Now, I'm tired and coming down with a cold. I've been sneezing and sniffling the whole day.
Despite all that, I've been enjoying this all day, "You Are A Shining Light."
I cried today. Stupid. I was at my dentist's (he's a friend and came to our wedding) and he cheerfully said, "How's married life treating you?" and I replied, waaay too seriously, "good for as long as it lasts," and then he wanted to know about the court case, and if we'd heard whether our marriage would last, and when we would KNOW, and how we are doing, etc etc and I had to go through it all again.
I walked out to the car afterwards and got in and cried tears of anger and frustration--not at my dear dentist, but at feeling I'm living betwixt and between, unresolved, at being A Thing whose fate is decided by courts and how the PropH8 people took my euphoric feeling that finally I was a Real Married Person with a real place in society, like everyone else, and they threw me back into the gutter and kicked me back into being an unwanted outsider.
And then I dried my eyes and went to work and tried, yet again, to get past it.
But if a uniate church is denied them, this will quite obviously be done to 'satisfy' the Arch-Druid Rowan Williams and his pro-sodomite friends in America, such as that Robinson creature and the Schorri Hag.
Don't you people get it? Mainstream Anglicanism is splitting in two, the conservative GAFCON people creating alternate jurisdictions in far-left areas, such as Canada and the U.S.A. They are headed for division because you can't reconcilie buggery with Christianity.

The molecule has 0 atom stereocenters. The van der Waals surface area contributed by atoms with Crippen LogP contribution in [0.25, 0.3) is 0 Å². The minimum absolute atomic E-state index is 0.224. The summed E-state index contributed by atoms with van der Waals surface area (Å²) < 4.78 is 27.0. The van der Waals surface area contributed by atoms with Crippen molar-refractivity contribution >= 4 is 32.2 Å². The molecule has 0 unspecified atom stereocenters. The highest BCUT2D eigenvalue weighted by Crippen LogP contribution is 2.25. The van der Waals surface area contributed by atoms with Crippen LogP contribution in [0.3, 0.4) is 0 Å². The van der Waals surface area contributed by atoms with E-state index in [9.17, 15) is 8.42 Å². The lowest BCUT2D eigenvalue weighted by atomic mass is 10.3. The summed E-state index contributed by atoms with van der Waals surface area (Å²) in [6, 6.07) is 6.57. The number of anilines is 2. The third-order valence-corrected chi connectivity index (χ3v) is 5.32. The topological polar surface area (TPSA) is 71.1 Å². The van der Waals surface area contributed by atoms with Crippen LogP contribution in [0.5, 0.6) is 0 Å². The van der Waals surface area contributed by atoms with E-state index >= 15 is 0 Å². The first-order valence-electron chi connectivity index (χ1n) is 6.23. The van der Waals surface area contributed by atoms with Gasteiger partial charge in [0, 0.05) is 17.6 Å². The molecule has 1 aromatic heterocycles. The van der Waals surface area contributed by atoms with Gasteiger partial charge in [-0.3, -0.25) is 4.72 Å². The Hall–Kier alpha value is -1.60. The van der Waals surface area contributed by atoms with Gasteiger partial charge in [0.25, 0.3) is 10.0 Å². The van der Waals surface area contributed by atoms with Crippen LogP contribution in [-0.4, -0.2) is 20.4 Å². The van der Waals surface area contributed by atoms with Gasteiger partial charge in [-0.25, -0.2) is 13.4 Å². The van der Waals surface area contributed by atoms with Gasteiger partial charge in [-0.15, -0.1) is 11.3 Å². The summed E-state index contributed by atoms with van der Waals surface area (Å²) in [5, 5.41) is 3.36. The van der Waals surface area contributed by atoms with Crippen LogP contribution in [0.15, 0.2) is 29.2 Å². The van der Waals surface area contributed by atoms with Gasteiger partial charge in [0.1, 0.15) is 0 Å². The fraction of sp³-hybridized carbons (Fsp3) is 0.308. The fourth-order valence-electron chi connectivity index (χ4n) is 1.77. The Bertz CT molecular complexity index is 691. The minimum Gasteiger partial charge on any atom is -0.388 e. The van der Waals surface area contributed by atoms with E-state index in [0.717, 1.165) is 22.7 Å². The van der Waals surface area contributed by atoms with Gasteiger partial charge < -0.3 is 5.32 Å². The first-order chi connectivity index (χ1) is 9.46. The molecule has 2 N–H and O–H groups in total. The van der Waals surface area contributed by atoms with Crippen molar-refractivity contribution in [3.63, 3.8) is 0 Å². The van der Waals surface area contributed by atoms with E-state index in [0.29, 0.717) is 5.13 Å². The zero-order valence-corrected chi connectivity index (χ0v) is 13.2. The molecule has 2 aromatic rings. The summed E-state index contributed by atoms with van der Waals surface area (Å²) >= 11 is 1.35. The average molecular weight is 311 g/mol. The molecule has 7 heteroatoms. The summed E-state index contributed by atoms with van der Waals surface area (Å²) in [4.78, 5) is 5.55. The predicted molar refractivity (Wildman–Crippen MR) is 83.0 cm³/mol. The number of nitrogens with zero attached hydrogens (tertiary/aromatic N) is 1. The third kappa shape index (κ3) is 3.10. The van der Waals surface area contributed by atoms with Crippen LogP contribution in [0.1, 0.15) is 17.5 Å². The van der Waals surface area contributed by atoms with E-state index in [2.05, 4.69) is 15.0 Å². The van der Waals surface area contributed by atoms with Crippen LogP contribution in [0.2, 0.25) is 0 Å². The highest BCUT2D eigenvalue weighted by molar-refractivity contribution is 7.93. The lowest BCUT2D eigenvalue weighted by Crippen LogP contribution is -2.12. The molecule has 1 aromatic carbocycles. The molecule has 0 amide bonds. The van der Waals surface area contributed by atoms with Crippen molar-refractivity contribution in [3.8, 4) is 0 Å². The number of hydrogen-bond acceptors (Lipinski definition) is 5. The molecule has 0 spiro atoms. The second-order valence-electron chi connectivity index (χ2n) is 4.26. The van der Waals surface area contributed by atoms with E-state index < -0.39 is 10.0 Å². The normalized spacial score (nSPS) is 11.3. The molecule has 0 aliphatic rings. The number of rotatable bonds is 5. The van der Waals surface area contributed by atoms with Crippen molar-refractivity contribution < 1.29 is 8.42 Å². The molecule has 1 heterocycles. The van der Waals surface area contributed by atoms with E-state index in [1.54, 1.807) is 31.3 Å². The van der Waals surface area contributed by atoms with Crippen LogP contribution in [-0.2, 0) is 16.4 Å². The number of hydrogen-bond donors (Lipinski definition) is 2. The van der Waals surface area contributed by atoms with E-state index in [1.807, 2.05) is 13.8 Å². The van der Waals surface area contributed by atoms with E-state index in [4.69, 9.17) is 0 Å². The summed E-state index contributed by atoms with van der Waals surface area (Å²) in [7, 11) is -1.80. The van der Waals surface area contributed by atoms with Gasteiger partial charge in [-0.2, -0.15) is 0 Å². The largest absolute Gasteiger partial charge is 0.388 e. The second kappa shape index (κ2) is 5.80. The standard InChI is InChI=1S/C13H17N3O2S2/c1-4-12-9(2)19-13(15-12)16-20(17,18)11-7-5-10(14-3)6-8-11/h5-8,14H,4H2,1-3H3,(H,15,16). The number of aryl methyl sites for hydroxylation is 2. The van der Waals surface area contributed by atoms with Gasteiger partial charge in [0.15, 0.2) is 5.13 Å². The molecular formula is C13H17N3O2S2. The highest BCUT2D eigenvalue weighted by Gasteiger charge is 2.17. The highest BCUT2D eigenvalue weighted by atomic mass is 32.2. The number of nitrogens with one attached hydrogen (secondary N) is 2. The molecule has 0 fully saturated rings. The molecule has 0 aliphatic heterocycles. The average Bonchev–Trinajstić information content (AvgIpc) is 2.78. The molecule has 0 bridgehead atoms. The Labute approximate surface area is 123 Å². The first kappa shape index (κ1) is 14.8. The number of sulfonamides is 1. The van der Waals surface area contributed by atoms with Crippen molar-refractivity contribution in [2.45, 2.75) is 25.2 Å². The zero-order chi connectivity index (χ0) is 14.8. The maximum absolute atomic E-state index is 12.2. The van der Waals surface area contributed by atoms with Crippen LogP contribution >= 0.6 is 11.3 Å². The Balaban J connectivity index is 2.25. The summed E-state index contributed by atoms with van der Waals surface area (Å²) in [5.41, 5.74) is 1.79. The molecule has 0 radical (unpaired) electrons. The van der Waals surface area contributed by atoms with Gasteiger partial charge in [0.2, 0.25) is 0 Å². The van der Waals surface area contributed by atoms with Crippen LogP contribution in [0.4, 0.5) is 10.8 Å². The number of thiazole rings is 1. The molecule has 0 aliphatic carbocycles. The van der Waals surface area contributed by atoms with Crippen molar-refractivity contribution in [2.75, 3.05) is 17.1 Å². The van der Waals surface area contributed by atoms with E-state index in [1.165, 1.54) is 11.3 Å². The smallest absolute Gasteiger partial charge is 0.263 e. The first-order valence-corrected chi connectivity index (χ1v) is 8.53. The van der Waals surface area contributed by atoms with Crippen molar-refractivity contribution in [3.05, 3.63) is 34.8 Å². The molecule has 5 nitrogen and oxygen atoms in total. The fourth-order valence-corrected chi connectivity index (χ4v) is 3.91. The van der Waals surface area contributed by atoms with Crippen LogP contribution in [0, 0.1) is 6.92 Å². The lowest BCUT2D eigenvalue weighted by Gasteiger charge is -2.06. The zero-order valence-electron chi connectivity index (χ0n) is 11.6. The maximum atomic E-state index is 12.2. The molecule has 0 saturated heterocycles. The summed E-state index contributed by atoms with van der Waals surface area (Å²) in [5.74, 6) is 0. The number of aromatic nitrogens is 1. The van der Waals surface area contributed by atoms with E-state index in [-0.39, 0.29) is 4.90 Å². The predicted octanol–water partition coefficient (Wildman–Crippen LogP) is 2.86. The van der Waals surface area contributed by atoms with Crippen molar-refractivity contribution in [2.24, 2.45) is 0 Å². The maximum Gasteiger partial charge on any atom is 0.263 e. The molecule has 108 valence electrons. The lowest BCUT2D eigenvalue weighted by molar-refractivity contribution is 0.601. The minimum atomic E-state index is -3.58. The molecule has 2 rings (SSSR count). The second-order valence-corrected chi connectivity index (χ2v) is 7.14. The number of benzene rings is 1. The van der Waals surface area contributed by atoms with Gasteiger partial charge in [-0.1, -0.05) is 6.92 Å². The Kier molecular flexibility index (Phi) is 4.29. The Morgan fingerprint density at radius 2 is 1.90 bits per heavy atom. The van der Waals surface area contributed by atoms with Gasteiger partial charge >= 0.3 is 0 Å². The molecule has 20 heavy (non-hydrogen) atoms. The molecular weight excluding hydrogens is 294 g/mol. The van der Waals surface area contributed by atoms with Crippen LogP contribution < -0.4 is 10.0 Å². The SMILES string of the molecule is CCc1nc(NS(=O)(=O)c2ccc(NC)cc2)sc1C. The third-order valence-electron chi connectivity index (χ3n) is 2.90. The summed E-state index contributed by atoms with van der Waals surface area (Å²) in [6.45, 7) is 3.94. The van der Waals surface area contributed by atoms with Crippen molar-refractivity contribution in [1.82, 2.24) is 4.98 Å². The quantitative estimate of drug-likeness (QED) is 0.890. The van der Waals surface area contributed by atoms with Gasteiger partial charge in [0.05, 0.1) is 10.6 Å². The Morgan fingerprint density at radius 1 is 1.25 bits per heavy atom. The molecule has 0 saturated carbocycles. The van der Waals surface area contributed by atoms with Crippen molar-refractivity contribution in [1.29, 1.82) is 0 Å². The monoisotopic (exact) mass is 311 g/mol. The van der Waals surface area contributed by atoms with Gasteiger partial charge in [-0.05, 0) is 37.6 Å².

The Signoria must make a law against that cursed vice of sodomy, for which Florence is defamed throughout all of Italy, as you know. Perhaps you have this disgraceful reputation because you talk and chatter so much about this vice; maybe it's not so widespead in fact as it's said. I say, make a law that is without mercy, that such persons be stoned and burned.
Who is so stubborn or so envious that he would not praise Pippo [Filippo] the architect, when he sees such a big building here, set aloft above the heavens, ample to cover all the peoples of Tuscany with its shade, made without any aid from scaffolding or quantity of timber? -- a skillful construction which, if my opinion is right, as in our times it was unbelievable that it could be done, so among the ancients it was perhaps not known or known about.
It was not my aim that [the spectator] should feel anything. I only wanted to impose the grandeur of the building on the people in it. I read in Goethe's Travels in Italy that, when he saw the Roman amphitheater in Verona, he said to himself,: if people with different minds were all pressed together in such a place, they will be unified in one mind. That was the aim of the Stadium; it has nothing to do with what the small man might think.